Risk and reward

Work with customers

It’s so easy to make your customer into nothing more than a data field in your spreadsheet, but to drive growth, see them as people. The mantra that Aricent uses is “co-develop, co-design and co-innovate” so that they’re actually working with the customer to find solutions.

“Most companies have a map … so you know the route to take,” Nandy says. “We say we don’t have a map — we have a compass. We know which is north and south, but we don’t know the route. We’ll work the route together with the customer — that’s co-creation. … If you have a map, you won’t change the game. If you have a compass, you probably can make a new road and change the game.”

If you want to lead with a compass, then you can’t come off as a know-it-all to your customer.

“The compass thing happens in the area when you don’t know and the customer doesn’t know,” he says. “Both of you have an idea, but you have to start working in those areas of, ‘What next? What next year? What for the segment?’ It’s a way of self-discovery with the customer.”

The only way you can figure out which way the compass is pointing is to get in front of your customer and the competition.

“Typically you have to go to your customers and you have to go to your customers’ customer yourself, and then decide, with in-depth interviews and observations of what they’re doing,” he says. “You collect and come back and think them through, and you analyze, and through the analysis, you get your own insights and the implication of what’s true in your market or what’s true in your subsegment and so on.”

For example, by observing customers’ customers, Aricent noticed that people in their 30s and 40s, when asked to push a doorbell, would use their forefinger; however, people in their teens and 20s, who text message more prevalently, tended to use their thumbs.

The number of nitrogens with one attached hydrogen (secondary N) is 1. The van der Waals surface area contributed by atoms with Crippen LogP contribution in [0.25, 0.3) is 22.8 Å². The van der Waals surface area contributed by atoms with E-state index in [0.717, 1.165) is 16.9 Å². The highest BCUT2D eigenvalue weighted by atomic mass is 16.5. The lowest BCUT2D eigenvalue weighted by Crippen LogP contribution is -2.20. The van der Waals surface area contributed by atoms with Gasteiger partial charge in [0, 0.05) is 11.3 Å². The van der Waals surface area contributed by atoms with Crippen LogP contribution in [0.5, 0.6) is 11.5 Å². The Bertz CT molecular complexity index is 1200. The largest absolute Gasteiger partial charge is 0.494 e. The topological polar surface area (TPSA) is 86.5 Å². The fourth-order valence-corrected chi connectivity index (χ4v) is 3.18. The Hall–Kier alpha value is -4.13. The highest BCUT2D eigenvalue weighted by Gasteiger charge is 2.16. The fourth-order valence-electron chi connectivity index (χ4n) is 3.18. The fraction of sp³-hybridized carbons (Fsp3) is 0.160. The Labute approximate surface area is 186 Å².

“Those observations are what make you design things in a different way,” Nandy says. “That comes through observation, and you have to do that kind of thing, and it makes it very important.”

When you meet with people though, it’s important to get in front of the right audience.

“It’s not an issue of what you discuss, but it’s equally important who you start the conversation with,” Nandy says. “When you’re doing a discussion on what new features to add on, which would make your product gain market share, it’s probably with a product management team … but if it’s what new products to launch, what new services to offer, what new end users to address, it is probably a C-level — a CEO or chief marketing officer that you’re addressing.”

By talking to the right people at your customers and competitors, you’ll start to get a picture of what’s needed and the things that can help move your business forward.

“We get insights, insights lead to ideas, ideas lead to very interesting conversations with our customers, [and] customers come up with good ideas,” he says.

But with so many ideas coming in as a result of the conversations and research, how do you know which ones may be viable? Nandy says that you have to go back to your customers and explain what you’re seeing and present possible problems, solutions and ideas to them.

“Say, ‘Have you thought of doing this for your customers, or have you thought about launching this kind of product or service?’” he says. “They sit up, they clear their desk, and they call their team. They say, ‘Here’s some interesting discussion,’ so you stimulate that. If you get that reaction, you know you’re on the right track.”

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